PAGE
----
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Collective orientation in night-flying insects


SEVERAL investigations have been made using microwave radar techniques to study individual insects in free flight1–5. One of the most surprising claims to result from these studies is that insects flying at night sometimes adopt a common orientation, usually downwind1,2,4. This would imply a remarkable ability to determine wind direction when flying in conditions of severely limited visibility1. We report here an instance of collective insect orientation in nocturnal flight, although in this case, the direction of flight was against the wind.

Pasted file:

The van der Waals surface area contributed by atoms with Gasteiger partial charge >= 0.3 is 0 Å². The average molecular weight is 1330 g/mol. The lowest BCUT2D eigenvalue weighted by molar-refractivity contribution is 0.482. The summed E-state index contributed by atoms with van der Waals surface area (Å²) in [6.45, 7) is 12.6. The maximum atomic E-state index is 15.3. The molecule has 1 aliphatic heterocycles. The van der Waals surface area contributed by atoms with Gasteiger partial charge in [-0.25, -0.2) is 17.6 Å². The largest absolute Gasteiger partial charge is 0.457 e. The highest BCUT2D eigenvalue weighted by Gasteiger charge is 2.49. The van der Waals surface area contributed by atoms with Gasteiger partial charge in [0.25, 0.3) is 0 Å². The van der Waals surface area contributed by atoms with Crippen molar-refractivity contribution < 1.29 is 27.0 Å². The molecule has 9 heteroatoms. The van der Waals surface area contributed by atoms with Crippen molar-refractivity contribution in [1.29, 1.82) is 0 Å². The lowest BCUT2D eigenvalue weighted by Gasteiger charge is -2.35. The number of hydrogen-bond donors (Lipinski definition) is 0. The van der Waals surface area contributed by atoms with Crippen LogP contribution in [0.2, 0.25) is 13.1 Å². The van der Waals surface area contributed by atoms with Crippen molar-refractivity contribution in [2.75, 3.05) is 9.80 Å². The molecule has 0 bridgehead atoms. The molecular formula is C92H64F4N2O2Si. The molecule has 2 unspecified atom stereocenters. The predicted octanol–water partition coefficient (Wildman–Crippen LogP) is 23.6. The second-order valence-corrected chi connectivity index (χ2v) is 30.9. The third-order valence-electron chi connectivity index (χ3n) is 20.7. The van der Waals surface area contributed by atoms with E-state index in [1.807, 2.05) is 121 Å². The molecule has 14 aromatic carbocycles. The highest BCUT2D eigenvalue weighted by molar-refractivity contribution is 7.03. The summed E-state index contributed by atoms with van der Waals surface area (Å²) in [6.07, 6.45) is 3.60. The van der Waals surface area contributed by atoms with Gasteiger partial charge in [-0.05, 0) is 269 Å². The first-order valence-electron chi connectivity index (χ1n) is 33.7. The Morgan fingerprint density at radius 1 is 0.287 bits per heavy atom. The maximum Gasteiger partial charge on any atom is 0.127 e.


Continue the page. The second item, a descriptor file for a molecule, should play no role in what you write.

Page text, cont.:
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RILEY, J. Collective orientation in night-flying insects. Nature 253, 113–114 (1975).

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